LONDON (Reuters) - Fans and coaches have been told to stay quiet and not even clap at youth rugby games in the English county of Yorkshire this Sunday because of the increasing abuse of officials.
The behaviour of rugby crowds has long been viewed favourably when compared to those at football matches, with supporters generally staying silent when a kicker is taking a conversion or penalty.
However, referees in Yorkshire youth leagues have complained at their every decision being questioned from the sidelines in recent months and England's Rugby Football Union has backed the county union's new initiative.
"We are losing referees, and finding it harder to recruit new referees, because of this," said Yorkshire RFU's Dawn Rathmell in a letter sent to clubs, adding it was not just the referees who were feeling harassed.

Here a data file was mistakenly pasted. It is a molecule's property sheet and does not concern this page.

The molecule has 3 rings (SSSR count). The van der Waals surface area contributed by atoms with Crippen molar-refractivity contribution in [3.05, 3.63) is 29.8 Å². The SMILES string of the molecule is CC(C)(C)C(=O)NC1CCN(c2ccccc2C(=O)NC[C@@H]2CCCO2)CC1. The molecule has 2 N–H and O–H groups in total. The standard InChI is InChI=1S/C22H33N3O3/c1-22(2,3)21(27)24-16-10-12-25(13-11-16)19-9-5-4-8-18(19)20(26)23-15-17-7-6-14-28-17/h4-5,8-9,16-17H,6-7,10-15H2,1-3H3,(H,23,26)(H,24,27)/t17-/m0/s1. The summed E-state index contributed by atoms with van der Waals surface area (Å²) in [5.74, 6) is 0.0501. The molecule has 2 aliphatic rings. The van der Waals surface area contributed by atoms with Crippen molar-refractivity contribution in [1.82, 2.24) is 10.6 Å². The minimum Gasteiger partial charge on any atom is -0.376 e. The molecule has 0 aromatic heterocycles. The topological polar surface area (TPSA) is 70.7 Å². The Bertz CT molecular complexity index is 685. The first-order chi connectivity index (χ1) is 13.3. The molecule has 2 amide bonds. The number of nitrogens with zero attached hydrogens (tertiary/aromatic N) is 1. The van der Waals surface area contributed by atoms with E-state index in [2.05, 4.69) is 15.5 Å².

"Some coaches, parents, and spectators are constantly shouting at their players. Screaming "pass" or "tackle" at players simply turns you in to a PlayStation coach. We want the players to be the decision makers.
"Junior players who leave the game have highlighted this pitch-side pressure as a reason for giving up."
Similar initiatives have been used in youth football leagues in England, with varying degrees of success.
The latest proposal, backed by former British and Irish Lions coach and Yorkshire-born Ian McGeechan, has been dubbed "Silent Sundays" and will continue on February 1.
England hosts the senior World Cup in September and October with Yorkshire's biggest city Leeds hosting two pool games.
(Writing by Mark Meadows; editing by Martyn Herman)